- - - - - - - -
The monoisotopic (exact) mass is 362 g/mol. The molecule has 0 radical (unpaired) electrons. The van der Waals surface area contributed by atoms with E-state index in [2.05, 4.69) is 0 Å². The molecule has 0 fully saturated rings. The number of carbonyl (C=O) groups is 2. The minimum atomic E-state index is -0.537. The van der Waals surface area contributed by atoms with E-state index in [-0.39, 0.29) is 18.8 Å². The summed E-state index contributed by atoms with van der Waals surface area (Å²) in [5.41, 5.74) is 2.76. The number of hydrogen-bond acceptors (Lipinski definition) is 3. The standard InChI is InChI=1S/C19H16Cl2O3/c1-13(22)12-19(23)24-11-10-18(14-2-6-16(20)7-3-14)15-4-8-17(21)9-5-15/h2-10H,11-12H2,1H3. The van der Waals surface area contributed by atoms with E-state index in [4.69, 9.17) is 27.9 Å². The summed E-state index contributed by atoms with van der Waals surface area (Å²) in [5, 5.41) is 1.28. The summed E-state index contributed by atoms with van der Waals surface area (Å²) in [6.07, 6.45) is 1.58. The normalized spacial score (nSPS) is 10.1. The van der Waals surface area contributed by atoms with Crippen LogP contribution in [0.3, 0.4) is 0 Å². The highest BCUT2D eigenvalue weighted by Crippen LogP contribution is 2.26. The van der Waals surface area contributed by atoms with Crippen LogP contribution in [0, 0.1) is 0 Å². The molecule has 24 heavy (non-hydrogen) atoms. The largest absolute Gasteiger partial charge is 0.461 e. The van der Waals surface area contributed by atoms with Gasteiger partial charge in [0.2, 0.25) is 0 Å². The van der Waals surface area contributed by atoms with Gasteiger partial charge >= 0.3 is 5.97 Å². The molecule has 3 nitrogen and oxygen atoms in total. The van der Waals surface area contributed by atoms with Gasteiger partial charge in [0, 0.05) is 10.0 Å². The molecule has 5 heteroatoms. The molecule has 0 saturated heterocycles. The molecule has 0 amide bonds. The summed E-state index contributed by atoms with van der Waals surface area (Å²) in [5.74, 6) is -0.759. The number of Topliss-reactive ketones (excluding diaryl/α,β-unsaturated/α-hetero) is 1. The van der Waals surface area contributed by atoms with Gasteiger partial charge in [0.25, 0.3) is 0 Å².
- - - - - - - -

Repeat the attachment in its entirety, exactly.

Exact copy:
The monoisotopic (exact) mass is 362 g/mol. The molecule has 0 radical (unpaired) electrons. The van der Waals surface area contributed by atoms with E-state index in [2.05, 4.69) is 0 Å². The molecule has 0 fully saturated rings. The number of carbonyl (C=O) groups is 2. The minimum atomic E-state index is -0.537. The van der Waals surface area contributed by atoms with E-state index in [-0.39, 0.29) is 18.8 Å². The summed E-state index contributed by atoms with van der Waals surface area (Å²) in [5.41, 5.74) is 2.76. The number of hydrogen-bond acceptors (Lipinski definition) is 3. The standard InChI is InChI=1S/C19H16Cl2O3/c1-13(22)12-19(23)24-11-10-18(14-2-6-16(20)7-3-14)15-4-8-17(21)9-5-15/h2-10H,11-12H2,1H3. The van der Waals surface area contributed by atoms with E-state index in [4.69, 9.17) is 27.9 Å². The summed E-state index contributed by atoms with van der Waals surface area (Å²) in [5, 5.41) is 1.28. The summed E-state index contributed by atoms with van der Waals surface area (Å²) in [6.07, 6.45) is 1.58. The normalized spacial score (nSPS) is 10.1. The van der Waals surface area contributed by atoms with Crippen LogP contribution in [0.3, 0.4) is 0 Å². The highest BCUT2D eigenvalue weighted by Crippen LogP contribution is 2.26. The van der Waals surface area contributed by atoms with Crippen LogP contribution in [0, 0.1) is 0 Å². The molecule has 24 heavy (non-hydrogen) atoms. The largest absolute Gasteiger partial charge is 0.461 e. The van der Waals surface area contributed by atoms with Gasteiger partial charge in [0.2, 0.25) is 0 Å². The van der Waals surface area contributed by atoms with Gasteiger partial charge >= 0.3 is 5.97 Å². The molecule has 3 nitrogen and oxygen atoms in total. The van der Waals surface area contributed by atoms with Gasteiger partial charge in [0, 0.05) is 10.0 Å². The molecule has 5 heteroatoms. The molecule has 0 saturated heterocycles. The molecule has 0 amide bonds. The summed E-state index contributed by atoms with van der Waals surface area (Å²) in [5.74, 6) is -0.759. The number of Topliss-reactive ketones (excluding diaryl/α,β-unsaturated/α-hetero) is 1. The van der Waals surface area contributed by atoms with Gasteiger partial charge in [0.25, 0.3) is 0 Å².